This includes the place of women and minorities in society, the relationship between East and West, and the inequalities of wealth and opportunity, but also the West's arming of the Mujahideen after the Soviets invaded Afghanistan.
As in The Wasted Vigil, all sides in The Blind Man's Garden are flawed. One of the brothers is tortured by the CIA in a ''black site'', a holding cell before prisoners are sent to Guantanamo Bay, while Rohan's family suffers at the hands of suicide bombers who kill schoolchildren ''stained'' by Western education.
Aslam's father, a poet and filmmaker from a bohemian family who wrote in Pakistan under the pen name Wamaq Saleem, advised Aslam to ''always write about love''. This is evident in The Blind Man's Garden, which has a strong political message - promoting moderate Islam against militant Islam - but also invokes the power of love and beauty by juxtaposing them with brutality and inhumanity.
Aslam's family came from a village outside Lahore called Gujranwala, where he was exposed to both moderate and fundamentalist Islam.
When his parents were engaged, the marriage was almost called off when one of his father's relatives mentioned the word ''wine'', considered idolatrous by strict Muslims.
''My mother, a devout Muslim, will love you, feed you and lend you the money,'' Aslam says. ''If you come to her house, she will sleep on the floor and give you the bed, everything. She is a decent human being. But she is unshakeable in her belief as a Muslim that as a non-Muslim, you are doing something wrong.''
To experience a rigid society is a huge gift for a writer, Aslam says. ''As a writer, I know there isn't one way of being an aunt or an uncle, or of being a Muslim. I know Muslims who drink alcohol, but I also know Muslims who would not have a picture on the wall.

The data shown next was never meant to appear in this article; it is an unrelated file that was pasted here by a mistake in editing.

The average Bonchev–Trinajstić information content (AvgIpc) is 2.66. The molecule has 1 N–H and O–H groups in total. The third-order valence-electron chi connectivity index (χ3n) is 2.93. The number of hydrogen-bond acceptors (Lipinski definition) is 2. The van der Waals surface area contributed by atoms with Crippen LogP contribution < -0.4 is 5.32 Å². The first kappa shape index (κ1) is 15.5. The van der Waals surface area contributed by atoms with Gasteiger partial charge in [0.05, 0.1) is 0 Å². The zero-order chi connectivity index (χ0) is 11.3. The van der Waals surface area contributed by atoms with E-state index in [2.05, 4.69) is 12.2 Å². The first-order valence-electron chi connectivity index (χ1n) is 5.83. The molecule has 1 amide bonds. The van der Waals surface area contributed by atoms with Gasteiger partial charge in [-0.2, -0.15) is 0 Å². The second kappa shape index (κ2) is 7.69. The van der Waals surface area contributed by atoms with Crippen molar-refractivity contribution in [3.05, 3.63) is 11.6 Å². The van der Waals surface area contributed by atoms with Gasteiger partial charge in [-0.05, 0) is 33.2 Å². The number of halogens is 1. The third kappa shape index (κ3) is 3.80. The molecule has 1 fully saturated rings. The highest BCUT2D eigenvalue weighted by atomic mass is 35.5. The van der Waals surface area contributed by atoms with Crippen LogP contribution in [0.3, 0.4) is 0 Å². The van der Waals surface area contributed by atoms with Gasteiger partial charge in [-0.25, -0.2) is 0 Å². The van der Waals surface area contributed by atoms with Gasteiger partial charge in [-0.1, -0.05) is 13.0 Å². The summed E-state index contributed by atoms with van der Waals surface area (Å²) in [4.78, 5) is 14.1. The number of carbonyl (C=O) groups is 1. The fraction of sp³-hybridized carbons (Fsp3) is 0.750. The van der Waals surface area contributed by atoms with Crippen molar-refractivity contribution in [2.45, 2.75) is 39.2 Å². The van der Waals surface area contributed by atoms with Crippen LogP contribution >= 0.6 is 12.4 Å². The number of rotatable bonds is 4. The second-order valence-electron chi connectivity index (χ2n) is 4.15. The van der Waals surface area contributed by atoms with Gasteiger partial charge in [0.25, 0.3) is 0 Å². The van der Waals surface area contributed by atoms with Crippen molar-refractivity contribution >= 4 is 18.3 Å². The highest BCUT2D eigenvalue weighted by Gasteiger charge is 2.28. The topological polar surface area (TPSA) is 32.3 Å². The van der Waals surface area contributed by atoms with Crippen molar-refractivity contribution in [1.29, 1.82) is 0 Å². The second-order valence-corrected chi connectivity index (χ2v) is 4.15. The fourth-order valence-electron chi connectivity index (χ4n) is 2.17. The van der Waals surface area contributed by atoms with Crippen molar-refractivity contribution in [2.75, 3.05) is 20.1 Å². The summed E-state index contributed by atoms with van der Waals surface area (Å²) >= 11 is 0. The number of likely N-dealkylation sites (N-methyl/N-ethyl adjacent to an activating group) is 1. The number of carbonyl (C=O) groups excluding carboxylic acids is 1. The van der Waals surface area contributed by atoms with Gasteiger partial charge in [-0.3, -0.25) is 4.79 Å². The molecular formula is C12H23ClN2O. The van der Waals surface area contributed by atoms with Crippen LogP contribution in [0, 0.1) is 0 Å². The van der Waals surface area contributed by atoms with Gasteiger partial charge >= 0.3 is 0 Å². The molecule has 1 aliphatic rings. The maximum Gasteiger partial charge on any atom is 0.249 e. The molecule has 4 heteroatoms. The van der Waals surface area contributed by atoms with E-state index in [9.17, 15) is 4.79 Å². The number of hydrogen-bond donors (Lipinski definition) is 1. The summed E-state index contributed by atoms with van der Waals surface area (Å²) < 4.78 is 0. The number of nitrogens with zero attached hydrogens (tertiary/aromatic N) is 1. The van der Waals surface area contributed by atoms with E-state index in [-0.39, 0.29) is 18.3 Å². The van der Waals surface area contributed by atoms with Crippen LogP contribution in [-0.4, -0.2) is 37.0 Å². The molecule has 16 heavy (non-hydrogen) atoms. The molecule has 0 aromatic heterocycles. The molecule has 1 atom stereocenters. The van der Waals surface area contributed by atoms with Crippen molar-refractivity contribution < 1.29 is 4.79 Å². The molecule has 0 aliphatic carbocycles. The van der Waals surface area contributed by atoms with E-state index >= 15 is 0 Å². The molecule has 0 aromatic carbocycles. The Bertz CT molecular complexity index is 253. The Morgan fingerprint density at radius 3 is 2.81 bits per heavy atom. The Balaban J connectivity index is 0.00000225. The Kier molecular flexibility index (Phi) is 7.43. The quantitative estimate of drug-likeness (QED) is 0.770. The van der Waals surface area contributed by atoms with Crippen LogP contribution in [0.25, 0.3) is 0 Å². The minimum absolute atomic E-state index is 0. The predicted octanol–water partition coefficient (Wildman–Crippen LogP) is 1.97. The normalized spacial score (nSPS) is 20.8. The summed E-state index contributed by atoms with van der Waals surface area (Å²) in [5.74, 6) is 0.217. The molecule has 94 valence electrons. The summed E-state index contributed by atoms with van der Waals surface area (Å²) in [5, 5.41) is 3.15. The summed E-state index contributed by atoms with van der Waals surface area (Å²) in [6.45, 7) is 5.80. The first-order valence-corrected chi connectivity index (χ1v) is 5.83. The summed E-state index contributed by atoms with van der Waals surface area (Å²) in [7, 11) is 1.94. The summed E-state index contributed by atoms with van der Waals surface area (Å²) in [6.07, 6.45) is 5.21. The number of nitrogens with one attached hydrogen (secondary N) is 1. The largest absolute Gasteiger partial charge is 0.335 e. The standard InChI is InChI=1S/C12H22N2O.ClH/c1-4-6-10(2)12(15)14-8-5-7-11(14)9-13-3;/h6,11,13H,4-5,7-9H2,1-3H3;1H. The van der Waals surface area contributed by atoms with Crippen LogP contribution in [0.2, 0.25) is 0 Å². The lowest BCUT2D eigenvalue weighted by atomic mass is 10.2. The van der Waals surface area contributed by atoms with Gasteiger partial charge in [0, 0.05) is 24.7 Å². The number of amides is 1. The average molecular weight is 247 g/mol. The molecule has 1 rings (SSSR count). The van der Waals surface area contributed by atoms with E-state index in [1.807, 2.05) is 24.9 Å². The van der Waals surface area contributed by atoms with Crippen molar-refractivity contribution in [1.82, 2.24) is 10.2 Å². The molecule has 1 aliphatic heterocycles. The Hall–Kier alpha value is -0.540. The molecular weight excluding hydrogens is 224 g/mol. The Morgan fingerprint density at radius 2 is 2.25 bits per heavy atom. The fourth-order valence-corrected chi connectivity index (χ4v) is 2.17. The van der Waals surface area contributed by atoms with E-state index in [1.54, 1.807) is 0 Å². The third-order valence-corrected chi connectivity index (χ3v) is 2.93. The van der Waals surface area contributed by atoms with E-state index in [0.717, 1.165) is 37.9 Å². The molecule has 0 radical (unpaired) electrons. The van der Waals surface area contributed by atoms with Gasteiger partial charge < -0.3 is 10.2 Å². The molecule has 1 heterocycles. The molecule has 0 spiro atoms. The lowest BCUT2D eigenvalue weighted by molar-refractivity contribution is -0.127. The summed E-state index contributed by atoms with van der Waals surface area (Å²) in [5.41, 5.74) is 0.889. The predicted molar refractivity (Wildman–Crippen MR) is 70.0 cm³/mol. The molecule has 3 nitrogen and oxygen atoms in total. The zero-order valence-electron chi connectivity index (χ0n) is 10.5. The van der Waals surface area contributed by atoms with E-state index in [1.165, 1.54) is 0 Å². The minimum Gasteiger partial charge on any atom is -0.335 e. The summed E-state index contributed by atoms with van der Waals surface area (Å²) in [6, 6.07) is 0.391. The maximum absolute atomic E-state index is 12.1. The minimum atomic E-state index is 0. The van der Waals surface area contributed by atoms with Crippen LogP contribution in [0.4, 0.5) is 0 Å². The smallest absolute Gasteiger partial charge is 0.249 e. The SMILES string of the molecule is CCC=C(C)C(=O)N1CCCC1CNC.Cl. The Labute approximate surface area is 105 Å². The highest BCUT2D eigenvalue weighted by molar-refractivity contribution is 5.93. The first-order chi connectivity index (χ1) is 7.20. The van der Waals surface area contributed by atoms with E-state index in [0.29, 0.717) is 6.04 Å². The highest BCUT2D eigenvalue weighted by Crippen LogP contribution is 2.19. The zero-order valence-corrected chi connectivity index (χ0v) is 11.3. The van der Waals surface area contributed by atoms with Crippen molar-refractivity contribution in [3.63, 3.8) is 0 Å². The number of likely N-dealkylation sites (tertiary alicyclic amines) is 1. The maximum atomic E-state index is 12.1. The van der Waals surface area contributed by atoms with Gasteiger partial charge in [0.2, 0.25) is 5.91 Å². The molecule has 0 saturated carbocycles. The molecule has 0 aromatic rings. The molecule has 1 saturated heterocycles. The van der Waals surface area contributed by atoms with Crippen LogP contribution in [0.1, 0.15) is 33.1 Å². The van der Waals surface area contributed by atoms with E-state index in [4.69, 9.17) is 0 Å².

''People ask, 'How did things change for you after September 11?', and I always have a feeling that I became a Muslim on September 11, in that if someone asked me before whether I was Muslim, I would have shrugged and said, 'Well, you know, I drink alcohol, I don't say my prayers, I have never fasted and don't intend to, sex before marriage isn't a problem for me, and I don't believe in God'.''
That is directed not only at Westerners who think all Muslims have beards and don't drink alcohol, he says, but also at al-Qaeda, because it's his way of refusing to accept the fundamentalist definition of Islam.
Aslam's father and uncle were both communists who were detained several times by General Zia-ul-Haq's regime. After his uncle was tortured with electricity, his father fled to Britain in 1982 with the family, which included Aslam's two brothers and a sister.
They settled in Huddersfield in West Yorkshire, where his father became a garbage collector. Maps for Lost Lovers draws on this experience, including the racism they confronted in England.
Aslam could not speak a word of English when he arrived in Britain. He learnt the language by writing out entire books, including Melville's Moby-Dick, Nabokov's Lolita and Faulkner's As I Lay Dying, and has reached a point now where he is fiercely devoted to little else but writing.
''You enter a state of grace when you sit down to write,'' he says. ''I really don't understand what happens afterwards. I never wanted to be a writer but I always wanted to write.''
His next project, after he finishes a short novel he is working on, is a trilogy set in Pakistan and the West from the 1980s to the present. It will be about Wamaq Saleem, the fictional poet based on his father who appears in all his novels. Aslam says he is living his father's dream to be a poet. ''I always felt, growing up, there was a kind of wound in my father, as if his real life didn't happen.''
But dedication to writing carries a penalty, too. When asked if he ever wants to have his own family, Aslam pauses a moment before answering in a softer voice.
''I am now this age when I am beginning to realise that my writing has more or less cost me everything,'' he says. ''In my youth, it has cost me most friendships. It has certainly cost me almost all love. It is difficult.''
■ The Blind Man's Garden is published by Faber & Faber at $29.99.